If you want to know the difference between ‘serious’ literature and ‘popular’ literature, you need look no further than the protagonists. Popular literature has heroes, ‘serious’ literature, at least, books written to be serious in the last hundred or so years, attempts to avoid them. James Bond, Sherlock Holmes, Philip Marlowe, even Harry Potter, have the indefinably heroic quality which makes them unsuitable for modern literary tastes. But this might explain why, during the 20th century at least, there was a growing divergence between ‘serious’ books (Lord of the Flies, 1984, Sons and Lovers, The Catcher in the Rye) and books that people actually enjoyed reading (The Hound of the Baskervilles, The Lord of the Rings, The Big Sleep, Casino Royale, Harry Potter). Perhaps that’s a cynically anti-intellectualist viewpoint, but the best-seller lists, or, better, the long-term best-seller lists, tend to bear it out.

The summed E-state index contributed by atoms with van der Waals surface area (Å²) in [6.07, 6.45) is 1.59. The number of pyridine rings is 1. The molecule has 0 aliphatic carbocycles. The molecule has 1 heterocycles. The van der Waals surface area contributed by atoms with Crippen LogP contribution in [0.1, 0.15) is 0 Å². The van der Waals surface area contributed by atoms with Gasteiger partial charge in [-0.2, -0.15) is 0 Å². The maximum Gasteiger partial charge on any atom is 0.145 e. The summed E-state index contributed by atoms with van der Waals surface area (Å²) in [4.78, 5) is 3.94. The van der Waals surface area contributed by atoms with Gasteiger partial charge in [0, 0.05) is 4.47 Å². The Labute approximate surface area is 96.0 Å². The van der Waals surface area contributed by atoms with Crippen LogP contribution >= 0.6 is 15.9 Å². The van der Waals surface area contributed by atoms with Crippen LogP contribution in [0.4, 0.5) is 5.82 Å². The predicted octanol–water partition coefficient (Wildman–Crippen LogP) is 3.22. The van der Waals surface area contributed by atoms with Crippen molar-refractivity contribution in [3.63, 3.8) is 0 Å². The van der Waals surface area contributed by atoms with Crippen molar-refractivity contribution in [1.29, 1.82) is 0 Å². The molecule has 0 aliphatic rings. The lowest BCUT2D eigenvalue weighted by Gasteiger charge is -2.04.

Be all that as it may (or not), I would argue that this distrust of the hero is one of the quirks of Modernism, and is an aberration not an advance. Shakespeare was not ashamed to write about heroes, neither were Chaucer, Chretien de Troyes, the Beowulf poet, Virgil, Aeschylus and Homer. As we gradually emerged from modernism, Umberto Eco was glad to give us the literary but Holmesian figure of Brother William of Baskerville in 1980, just three years after Ellis Peters brought us the rather more popularist Brother Cadfael.
Enough of this, and to the matter in hand. It seems to me that the function of the hero is to be a person sufficiently admirable (for at least one quality) to be worth hearing about, but in a situation sufficiently arduous for the story to be worth telling. Clearly, a simple account of an utterly marvellous individual, and all their marvellous doings, and how they marvellously saved the day on so many occasions, would as quickly become dreary as the overuse of the word marvellous in this sentence. On the other hand, a story about someone who is merely lucky, and happens to survive events without influencing them or demonstrating any kind of courage, or tenacity, or any other quality we admire, lacks cohesiveness: we may as well scan the pages of local newspapers for stories about plucky newspaper boys and pensioners who stood up to the council on rubbish removal.